Legions is my second Argentinian festival watch this year, which functioned both as a solid folk horror entry and also the touching story of a father and his daughter who have fallen out of touch. Written and directed by Fabian Forte, the film tells the tale of Antonio Poyju (German De Silva), a self-proclaimed shaman, who (according to him) comes from a long line of great sorcerers, now in his twilight. When we catch up with Tony, he is in a mental institution for homicide, recanting his glory days of battling demons in the jungles to his fellow psych ward patients. This allows Tony to fill us in about his past and his daughter (Lorena Vega) who shares his gift thanks to his bloodline. The problem is she has been stripped of her faith in mysticism, choosing instead to work in an ad agency, keeping her father and faith at arms length.
That is until a lunar event forces Antonio to mend their relationship, so he can help her regain her faith or lose her forever to a powerful demon — Kuaraya.
There’s a rather profound statement Antonio makes while talking to his doctor early in the film, “I am surrounded by faithless young people”. The film uses this statement both as a literal and metaphorical take on the fact that the old ways have been forgotten in this modern world, and the fact that the shaman is alone, having fallen out of touch with the world he’s tasked with saving. With that being the overall theme at play here, it’s his need to repair his relationship with his daughter, so that he can save her life, that drives the narrative engine of this oddly wholesome film. While we never really get the inciting incident that was the final straw in their falling out, there appears to be some genuine fear of this man who makes his living performing exorcisms and who kept demon possessed patients in the family home.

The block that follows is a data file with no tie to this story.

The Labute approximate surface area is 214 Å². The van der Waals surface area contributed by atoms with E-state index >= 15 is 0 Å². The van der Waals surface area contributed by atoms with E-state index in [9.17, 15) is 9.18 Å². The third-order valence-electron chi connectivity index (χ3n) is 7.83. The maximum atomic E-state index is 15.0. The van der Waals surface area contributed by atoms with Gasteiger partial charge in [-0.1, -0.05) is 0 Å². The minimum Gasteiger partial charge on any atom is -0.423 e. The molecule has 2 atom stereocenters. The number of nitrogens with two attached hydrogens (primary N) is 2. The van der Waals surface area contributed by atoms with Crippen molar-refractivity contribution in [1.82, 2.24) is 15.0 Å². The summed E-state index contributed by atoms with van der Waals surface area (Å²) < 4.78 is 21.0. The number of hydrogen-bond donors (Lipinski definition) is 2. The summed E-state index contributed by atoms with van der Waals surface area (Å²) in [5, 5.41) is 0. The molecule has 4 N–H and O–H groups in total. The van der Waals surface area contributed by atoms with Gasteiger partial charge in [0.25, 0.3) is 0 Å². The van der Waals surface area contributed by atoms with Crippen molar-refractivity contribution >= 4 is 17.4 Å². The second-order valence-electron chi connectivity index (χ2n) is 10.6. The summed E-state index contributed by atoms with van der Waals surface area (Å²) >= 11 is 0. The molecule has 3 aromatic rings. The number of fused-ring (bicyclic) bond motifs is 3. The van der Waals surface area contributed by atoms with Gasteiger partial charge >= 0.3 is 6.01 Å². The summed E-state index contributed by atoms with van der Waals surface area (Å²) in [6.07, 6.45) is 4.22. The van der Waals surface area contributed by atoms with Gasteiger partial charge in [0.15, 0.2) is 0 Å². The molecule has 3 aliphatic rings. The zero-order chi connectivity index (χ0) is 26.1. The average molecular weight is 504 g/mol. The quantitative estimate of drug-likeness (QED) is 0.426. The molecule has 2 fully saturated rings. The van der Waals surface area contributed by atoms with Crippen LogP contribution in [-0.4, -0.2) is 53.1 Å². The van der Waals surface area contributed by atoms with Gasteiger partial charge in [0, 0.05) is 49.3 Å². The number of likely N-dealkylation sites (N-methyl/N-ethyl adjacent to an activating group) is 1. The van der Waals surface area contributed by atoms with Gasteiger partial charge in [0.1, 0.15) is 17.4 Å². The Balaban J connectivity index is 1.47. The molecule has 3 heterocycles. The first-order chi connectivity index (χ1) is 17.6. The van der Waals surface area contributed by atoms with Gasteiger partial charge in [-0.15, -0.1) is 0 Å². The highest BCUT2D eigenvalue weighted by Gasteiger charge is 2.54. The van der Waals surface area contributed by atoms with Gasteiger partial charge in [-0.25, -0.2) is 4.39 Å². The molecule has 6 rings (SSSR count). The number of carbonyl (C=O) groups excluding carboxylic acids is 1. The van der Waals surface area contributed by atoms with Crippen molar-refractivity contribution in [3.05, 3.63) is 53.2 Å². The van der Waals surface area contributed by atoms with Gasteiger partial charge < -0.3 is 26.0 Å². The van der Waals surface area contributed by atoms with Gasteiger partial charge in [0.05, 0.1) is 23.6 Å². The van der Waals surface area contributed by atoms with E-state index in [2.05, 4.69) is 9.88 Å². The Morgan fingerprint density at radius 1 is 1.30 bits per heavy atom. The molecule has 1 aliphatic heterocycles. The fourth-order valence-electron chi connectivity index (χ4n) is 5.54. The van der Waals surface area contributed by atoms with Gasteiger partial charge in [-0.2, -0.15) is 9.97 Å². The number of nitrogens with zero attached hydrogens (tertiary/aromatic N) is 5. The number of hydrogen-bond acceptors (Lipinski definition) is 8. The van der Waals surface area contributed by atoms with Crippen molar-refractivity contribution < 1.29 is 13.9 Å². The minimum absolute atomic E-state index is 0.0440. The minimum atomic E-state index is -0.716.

De Silva here carries the story and imbues it with a heart and soul through his performance, which is infused with weariness and regret. Vega does something a bit more nuanced here, not just giving us the stereotypical generational divide between daughter and father that is expected, but really internalizing the fear and, by doing so, raising the stakes to Tony’s mission. Something terrible happened there and what you imagine is so much worse than anything we could see or be told about.The film uses comedy and charm to offset its sharp edges in a way that leaves the viewer hopeful at the end of the film, even though we’re dealing with this dark supernatural subject matter. It’s a mix that mostly works, while it does erode the stakes at the heart of the film by putting on these bumpers.
Legions was an intriguing watch. The way the film deals with faith and the supernatural delivers a different flavor of this genre than US horror fans are accustomed to. These takes colored by a different culture are always refreshing to me, because they play by their own rules that the viewer is tasked with discovering. It’s how that is combined with this rather profound theme of faith and family that gives this film some real resonance after the credits roll and you start to think about how technology has supplanted these beliefs in our own general consciousness. Legions is a charming and humorous take on folk horror that along with its story of a father and daughter presents the existential question even though these monsters have been forgotten — do they still exist?